On the previous page we looked at some handy routines that can help you with Quickbooks. Here we examine some additional methods and tips.
Ever need to grab the customer data for manipulation or export? Let's assume that that we have this customer info page open in QB 2009 Mac:
We can use the method described earlier to probe the text fields, or even get them all at once!
tell application "System Events"
set customerData to get value of every text field of every tab group of window "Kahuna, Big" of process "QuickBooks 2009" as text
If we log the value of the variable customerData, we see that it is:
Which is an AppleScript list. Lists in AppleScript are denoted by the curly brackets. We can manipulate any of the extracted fields in this fashion:
set customerEmail to text item 8 of text item 1 of customerData
Important note: the data returned is a list of lists. Specifically, the variable customerData contains a single item list, the first item of which has 13 text items. That's why we have that rather funky looking text item of text item construction.
You can also pull out individual bits of data from the page directly if you prefer:
tell application "System Events"
set customerPhone to (value of every text field of tab group 1 of window "Kahuna, Big" of application process "QuickBooks 2009" whose value of attribute "AXDescription" is "Phone") as text
Whenever you GUI script an application, you are bound to run into an error at some point. The cursor will be on the wrong field, a page may not be open, etc. Luckily, AppleScript provides error trapping. Just as we use the tell...end tell construction we can use one called try. In fact, try blocks can optionally include an "on error" subsection which excecutes if there is an error in the code. As you can see from this generic construction, it is similar to an if/then/else format:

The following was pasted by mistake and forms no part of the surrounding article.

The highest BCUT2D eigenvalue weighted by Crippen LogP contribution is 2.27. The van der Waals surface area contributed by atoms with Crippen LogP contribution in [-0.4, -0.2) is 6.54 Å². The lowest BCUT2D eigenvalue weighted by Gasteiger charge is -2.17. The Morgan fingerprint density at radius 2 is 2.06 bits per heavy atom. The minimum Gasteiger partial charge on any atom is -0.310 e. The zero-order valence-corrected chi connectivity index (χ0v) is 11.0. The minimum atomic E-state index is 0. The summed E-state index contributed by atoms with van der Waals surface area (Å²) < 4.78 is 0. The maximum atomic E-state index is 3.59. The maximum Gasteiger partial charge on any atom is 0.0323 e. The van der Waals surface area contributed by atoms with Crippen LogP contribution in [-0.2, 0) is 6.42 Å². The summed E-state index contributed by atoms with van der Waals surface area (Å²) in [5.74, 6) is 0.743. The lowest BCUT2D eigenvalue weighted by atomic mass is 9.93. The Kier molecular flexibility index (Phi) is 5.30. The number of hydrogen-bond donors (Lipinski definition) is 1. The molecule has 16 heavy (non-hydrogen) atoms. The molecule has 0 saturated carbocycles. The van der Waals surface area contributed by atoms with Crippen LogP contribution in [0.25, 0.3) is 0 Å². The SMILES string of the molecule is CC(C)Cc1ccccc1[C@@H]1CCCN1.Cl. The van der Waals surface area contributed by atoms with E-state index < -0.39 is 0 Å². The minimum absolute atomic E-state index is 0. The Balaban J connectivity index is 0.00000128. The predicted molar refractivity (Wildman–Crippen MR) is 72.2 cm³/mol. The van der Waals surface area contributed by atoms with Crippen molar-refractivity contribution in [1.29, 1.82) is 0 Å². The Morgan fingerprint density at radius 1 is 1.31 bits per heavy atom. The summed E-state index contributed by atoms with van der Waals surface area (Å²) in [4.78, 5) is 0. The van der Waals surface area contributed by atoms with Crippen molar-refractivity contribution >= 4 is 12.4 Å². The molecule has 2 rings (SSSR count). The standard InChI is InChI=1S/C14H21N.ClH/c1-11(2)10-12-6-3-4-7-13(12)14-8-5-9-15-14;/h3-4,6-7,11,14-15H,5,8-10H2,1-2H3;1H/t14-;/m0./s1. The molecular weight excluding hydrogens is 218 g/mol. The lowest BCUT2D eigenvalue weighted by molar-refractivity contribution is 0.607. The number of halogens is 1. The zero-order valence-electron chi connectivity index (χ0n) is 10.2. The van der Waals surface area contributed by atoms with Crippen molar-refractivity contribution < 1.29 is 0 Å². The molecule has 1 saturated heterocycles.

-- a block of code to execute
-- execute this block of code instead
Here's an example. Suppose our script thinks it opened the Receive Payments window in QuickBooks and we are going to attempt to script an action on that open window. However, what if we accidentally closed that window while the script was running? This construction gives us a chance to correct the issue rather than have the script end with an error message. Try running it with the Receive Payments window open and not open to test it:
tell application "QuickBooks 2009"
set theCoordinates to the bounds of window "Receive Payments"
tell me to set theReply to display dialog "Dude, please open the Receive Payments window and then click OK" with icon note buttons ["Abort Script", "OK"] default button 2
if (button returned of theReply is "Abort Script") then return
This is powerful stuff as you can almost idiot-proof your scripts using Try constructions. You can trap an error and prompt the user to fix the problem before continuing. All of the code we have used in the previous pages would normally be used inside try constructions, but we have omitted that for simplicity.
That last example also gives us a glimpse of the display dialog function of Applescript. Notice that we use the variable theReply to record which button the user clicked. If the user clicks Abort Script, then AppleScript issues a return which stops execution. You can prove this to yourself by inserting a line with 'log "blah"' before the end try statement. If you click on Abort Script, you will not record *blah* in the Script Editor Event Log, but if you click on OK, you will.
On the next page we'll see how to import data from QuickBooks 2009 into Apple Mail using AppleScript.
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